The True Story of Pocahontas Is More Complicated Than You Might Think

Historian Camilla Townsend separates fact from fiction in the life of the Powhatan “princess”

Still from Smithsonian Channel documentary, of Pocahontas saving John Smith
John Smith claimed Pocahontas saved him from execution when she was just 11 or 12 years old. Whether the story happened the way Smith tells it—or even at all—is up for debate, a 2017 Smithsonian Channel documentary explains. Smithsonian Channel

Pocahontas might be a household name, but the true story of her short, powerful life is buried in myths that have persisted since the 17th century.

First, Pocahontas wasn’t her actual name. Born around 1596 in present-day Virginia, she was really named Amonute, and she also had the more private name Matoaka. Pocahontas—which translates to “playful one” or “ill-behaved child”—was her childhood nickname.

Pocahontas was the favorite daughter of Powhatan, the formidable chief of more than 30 Algonquian-speaking tribes that lived in and around the area claimed by English settlers as Jamestown, Virginia, in 1607. Years later, when few firsthand witnesses were around to dispute his version of events, an English colonist named John Smith wrote about how Pocahontas, the beautiful daughter of a powerful Native leader, rescued him from execution at the hands of her father.

How Pocahontas Redefined How Europeans Saw Native Americans

This narrative of Pocahontas turning her back on her own people and allying with the English, thereby finding common ground between the two cultures, has endured for centuries. But the truth of the matter was different from what Smith and mainstream culture say. And historians are divided over whether Pocahontas, then about 11 or 12 years old, rescued the mercantile soldier and explorer at all. Smith might have misinterpreted what was actually a ritual ceremony or even just lifted the tale from a popular Scottish ballad.

In 2017, 400 years after Pocahontas’ death in 1617, the Smithsonian Channel documentary Pocahontas: Beyond the Myth strove to tell its subject’s story accurately. In the film, authors, historians, curators and representatives of the Pamunkey tribe of Virginia, which descends from Pocahontas, paint a picture of a spunky, cartwheeling girl who grew up to be a clever and brave young woman, serving as a translator, ambassador and leader in her own right in the face of European colonization.

Camilla Townsend, author of the authoritative Pocahontas and the Powhatan Dilemma and a historian at Rutgers University, is one of the experts featured in Beyond the Myth. To mark the documentary’s release in 2017, she talked to Smithsonian magazine about why Pocahontas’ story has been distorted for so long and why her true legacy is vital to understand today. Read a condensed and edited version of the conversation below.

Pocahontas and the Powhatan Dilemma: The American Portraits Series

Camilla Townsend's "Pocahontas and the Powhatan Dilemma" differs from all previous biographies of Pocahontas in capturing how similar 17th-century Native Americans were—in the way they saw, understood and struggled to control their world—not only to the invading British but to ourselves.

Discovering Pocahontas’ history

How did you become a scholar of Pocahontas?

I was a professor of Native American history for many years. I was working on a project comparing early relations between colonizers and Natives in Spanish America and English America when they arrived. I thought that I would be able to turn to other people’s work on Pocahontas, [her husband] John Rolfe and John Smith. There are truly hundreds of books over the many years that have been written about her. But when I tried to look into it, I found that most of them were full of hogwash. Many of them had been written by people who weren’t historians. Others were historians, [but] they were people who specialized in other matters and were taking it for granted that if something had been repeated several times in other people’s works, it must be true. When I went back and looked at the actual surviving documents from that period, I learned that much of what had been repeated about her wasn’t true at all.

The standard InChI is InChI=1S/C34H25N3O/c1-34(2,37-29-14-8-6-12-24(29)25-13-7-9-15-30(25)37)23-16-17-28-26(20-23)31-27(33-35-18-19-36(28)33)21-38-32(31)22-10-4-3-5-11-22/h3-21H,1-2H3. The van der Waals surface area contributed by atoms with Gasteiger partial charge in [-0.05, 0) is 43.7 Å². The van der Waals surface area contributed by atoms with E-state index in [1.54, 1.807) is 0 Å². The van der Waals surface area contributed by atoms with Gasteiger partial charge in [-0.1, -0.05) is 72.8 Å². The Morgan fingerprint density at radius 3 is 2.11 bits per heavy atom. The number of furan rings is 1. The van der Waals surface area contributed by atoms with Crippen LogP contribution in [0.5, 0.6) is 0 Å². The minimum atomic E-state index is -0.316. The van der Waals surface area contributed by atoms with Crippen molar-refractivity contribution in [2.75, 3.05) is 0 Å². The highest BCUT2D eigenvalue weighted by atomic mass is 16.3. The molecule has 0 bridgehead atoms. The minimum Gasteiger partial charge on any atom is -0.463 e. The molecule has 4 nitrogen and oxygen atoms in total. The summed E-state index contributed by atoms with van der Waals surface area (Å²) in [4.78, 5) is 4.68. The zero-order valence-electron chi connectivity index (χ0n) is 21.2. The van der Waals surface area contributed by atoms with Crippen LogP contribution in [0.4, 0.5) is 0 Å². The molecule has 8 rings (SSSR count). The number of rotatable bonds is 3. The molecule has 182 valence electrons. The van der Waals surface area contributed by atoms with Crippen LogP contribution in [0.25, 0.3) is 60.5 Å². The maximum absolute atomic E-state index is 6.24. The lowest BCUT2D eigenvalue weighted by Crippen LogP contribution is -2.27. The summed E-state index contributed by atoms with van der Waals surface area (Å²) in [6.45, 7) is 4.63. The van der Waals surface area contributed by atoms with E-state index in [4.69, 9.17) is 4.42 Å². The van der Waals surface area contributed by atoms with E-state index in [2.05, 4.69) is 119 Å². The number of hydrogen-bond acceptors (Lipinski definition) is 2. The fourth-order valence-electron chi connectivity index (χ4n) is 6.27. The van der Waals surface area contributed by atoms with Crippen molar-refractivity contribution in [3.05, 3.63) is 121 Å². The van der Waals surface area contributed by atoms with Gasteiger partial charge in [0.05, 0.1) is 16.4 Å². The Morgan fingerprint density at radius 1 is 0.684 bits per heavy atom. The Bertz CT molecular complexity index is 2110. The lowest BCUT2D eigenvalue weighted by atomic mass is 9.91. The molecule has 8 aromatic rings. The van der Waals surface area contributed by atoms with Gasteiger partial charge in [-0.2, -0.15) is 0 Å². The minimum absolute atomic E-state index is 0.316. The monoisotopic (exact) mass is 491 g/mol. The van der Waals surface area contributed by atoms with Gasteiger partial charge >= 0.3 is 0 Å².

During your extensive research, what were some details that helped you get to know Pocahontas better?

The documents that really jumped out at me were the notes that survived from John Smith. He was kidnapped by the Native Americans a few months after he got here [in spring 1607]. Eventually, after questioning him, they released him. But while he was a prisoner among the Native Americans, we know he spent some time with Powhatan’s daughter Pocahontas and that they were teaching each other some basic aspects of their languages. And we know this because in his surviving notes are written sentences like “Tell Pocahontas to bring me three baskets,” or “Pocahontas has many white beads.” So, all of a sudden, I could just see this man and this little girl trying to teach each other, in one case English, in another case an Algonquian language. Literally in [late] 1607, sitting along some river somewhere, they said these actual sentences. She would repeat them in Algonquian, and he would write that down. That detail brought them both to life for me.

An engraving of Pocahontas
An engraving of Pocahontas Public domain via Wikimedia Commons

The myths of Pocahontas

As you point out in the documentary, it’s not just Disney—with its 1995 animated film Pocahontas—that gets the story wrong. This goes back to Smith, who marketed their relationship as a love story. What class and cultural factors have allowed that myth to persist?

That story that Pocahontas was head over heels in love with John Smith has lasted for many generations. He mentioned it himself in the colonial period, as you say. Then it died, but it was born again after the American Revolution, in the early 1800s, when we were really looking for nationalist stories. Ever since then, it’s lived in one form or another, right up to the Disney movie and even today.